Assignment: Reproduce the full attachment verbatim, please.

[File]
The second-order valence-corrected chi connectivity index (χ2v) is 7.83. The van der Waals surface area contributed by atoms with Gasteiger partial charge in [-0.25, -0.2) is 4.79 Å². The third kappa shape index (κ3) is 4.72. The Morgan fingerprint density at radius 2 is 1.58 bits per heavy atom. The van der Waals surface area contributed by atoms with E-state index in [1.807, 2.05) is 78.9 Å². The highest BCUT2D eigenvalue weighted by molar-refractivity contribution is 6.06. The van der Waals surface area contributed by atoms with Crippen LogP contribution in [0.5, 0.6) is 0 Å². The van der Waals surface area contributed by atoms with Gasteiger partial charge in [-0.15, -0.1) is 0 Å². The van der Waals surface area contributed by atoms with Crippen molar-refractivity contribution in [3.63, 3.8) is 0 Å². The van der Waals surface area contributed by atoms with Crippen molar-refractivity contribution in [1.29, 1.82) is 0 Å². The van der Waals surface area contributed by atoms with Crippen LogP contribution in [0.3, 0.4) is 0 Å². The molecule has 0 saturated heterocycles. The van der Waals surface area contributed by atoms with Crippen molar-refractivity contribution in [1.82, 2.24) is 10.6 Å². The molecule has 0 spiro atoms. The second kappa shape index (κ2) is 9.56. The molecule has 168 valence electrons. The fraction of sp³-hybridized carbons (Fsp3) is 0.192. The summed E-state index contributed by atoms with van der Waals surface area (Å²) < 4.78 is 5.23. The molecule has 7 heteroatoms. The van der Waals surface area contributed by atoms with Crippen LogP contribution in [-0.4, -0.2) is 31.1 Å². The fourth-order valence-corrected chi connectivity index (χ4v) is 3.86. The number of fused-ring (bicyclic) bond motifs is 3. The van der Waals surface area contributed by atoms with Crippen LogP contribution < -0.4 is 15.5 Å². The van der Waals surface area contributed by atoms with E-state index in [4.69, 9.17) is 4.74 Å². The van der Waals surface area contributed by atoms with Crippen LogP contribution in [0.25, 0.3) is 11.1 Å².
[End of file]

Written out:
The second-order valence-corrected chi connectivity index (χ2v) is 7.83. The van der Waals surface area contributed by atoms with Gasteiger partial charge in [-0.25, -0.2) is 4.79 Å². The third kappa shape index (κ3) is 4.72. The Morgan fingerprint density at radius 2 is 1.58 bits per heavy atom. The van der Waals surface area contributed by atoms with E-state index in [1.807, 2.05) is 78.9 Å². The highest BCUT2D eigenvalue weighted by molar-refractivity contribution is 6.06. The van der Waals surface area contributed by atoms with Crippen LogP contribution in [0.5, 0.6) is 0 Å². The van der Waals surface area contributed by atoms with Gasteiger partial charge in [-0.15, -0.1) is 0 Å². The van der Waals surface area contributed by atoms with Crippen molar-refractivity contribution in [3.63, 3.8) is 0 Å². The van der Waals surface area contributed by atoms with Crippen molar-refractivity contribution in [1.29, 1.82) is 0 Å². The van der Waals surface area contributed by atoms with Crippen LogP contribution in [0.3, 0.4) is 0 Å². The molecule has 0 saturated heterocycles. The van der Waals surface area contributed by atoms with Crippen molar-refractivity contribution in [1.82, 2.24) is 10.6 Å². The molecule has 0 spiro atoms. The second kappa shape index (κ2) is 9.56. The molecule has 168 valence electrons. The fraction of sp³-hybridized carbons (Fsp3) is 0.192. The summed E-state index contributed by atoms with van der Waals surface area (Å²) < 4.78 is 5.23. The molecule has 7 heteroatoms. The van der Waals surface area contributed by atoms with Crippen LogP contribution in [-0.4, -0.2) is 31.1 Å². The fourth-order valence-corrected chi connectivity index (χ4v) is 3.86. The number of fused-ring (bicyclic) bond motifs is 3. The van der Waals surface area contributed by atoms with Crippen LogP contribution < -0.4 is 15.5 Å². The van der Waals surface area contributed by atoms with E-state index in [4.69, 9.17) is 4.74 Å². The van der Waals surface area contributed by atoms with Crippen LogP contribution in [0.25, 0.3) is 11.1 Å².